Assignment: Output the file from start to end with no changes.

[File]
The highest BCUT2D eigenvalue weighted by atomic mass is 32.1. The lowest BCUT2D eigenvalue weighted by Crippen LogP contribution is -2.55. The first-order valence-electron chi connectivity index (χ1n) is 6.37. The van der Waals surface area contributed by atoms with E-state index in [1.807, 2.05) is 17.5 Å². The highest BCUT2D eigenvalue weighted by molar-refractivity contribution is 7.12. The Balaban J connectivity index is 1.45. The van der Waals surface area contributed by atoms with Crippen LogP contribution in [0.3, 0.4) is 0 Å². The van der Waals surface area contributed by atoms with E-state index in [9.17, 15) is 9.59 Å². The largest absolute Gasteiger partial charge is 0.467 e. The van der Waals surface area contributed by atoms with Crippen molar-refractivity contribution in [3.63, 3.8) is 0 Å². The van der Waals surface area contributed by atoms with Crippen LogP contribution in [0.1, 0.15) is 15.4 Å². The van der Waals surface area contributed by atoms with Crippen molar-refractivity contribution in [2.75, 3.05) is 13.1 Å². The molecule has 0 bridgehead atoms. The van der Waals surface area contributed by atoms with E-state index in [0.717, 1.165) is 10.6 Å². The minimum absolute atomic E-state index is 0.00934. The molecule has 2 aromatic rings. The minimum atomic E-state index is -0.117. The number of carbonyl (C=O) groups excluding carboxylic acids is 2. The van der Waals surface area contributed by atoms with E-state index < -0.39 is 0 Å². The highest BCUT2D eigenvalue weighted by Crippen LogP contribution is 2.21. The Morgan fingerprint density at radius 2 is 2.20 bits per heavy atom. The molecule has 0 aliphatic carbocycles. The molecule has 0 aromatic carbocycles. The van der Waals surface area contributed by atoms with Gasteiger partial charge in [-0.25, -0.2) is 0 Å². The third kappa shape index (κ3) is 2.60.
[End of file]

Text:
The highest BCUT2D eigenvalue weighted by atomic mass is 32.1. The lowest BCUT2D eigenvalue weighted by Crippen LogP contribution is -2.55. The first-order valence-electron chi connectivity index (χ1n) is 6.37. The van der Waals surface area contributed by atoms with E-state index in [1.807, 2.05) is 17.5 Å². The highest BCUT2D eigenvalue weighted by molar-refractivity contribution is 7.12. The Balaban J connectivity index is 1.45. The van der Waals surface area contributed by atoms with Crippen LogP contribution in [0.3, 0.4) is 0 Å². The van der Waals surface area contributed by atoms with E-state index in [9.17, 15) is 9.59 Å². The largest absolute Gasteiger partial charge is 0.467 e. The van der Waals surface area contributed by atoms with Crippen molar-refractivity contribution in [3.63, 3.8) is 0 Å². The van der Waals surface area contributed by atoms with Crippen LogP contribution in [0.1, 0.15) is 15.4 Å². The van der Waals surface area contributed by atoms with Crippen molar-refractivity contribution in [2.75, 3.05) is 13.1 Å². The molecule has 0 bridgehead atoms. The van der Waals surface area contributed by atoms with E-state index in [0.717, 1.165) is 10.6 Å². The minimum absolute atomic E-state index is 0.00934. The molecule has 2 aromatic rings. The minimum atomic E-state index is -0.117. The number of carbonyl (C=O) groups excluding carboxylic acids is 2. The van der Waals surface area contributed by atoms with E-state index < -0.39 is 0 Å². The highest BCUT2D eigenvalue weighted by Crippen LogP contribution is 2.21. The Morgan fingerprint density at radius 2 is 2.20 bits per heavy atom. The molecule has 0 aliphatic carbocycles. The molecule has 0 aromatic carbocycles. The van der Waals surface area contributed by atoms with Gasteiger partial charge in [-0.25, -0.2) is 0 Å². The third kappa shape index (κ3) is 2.60.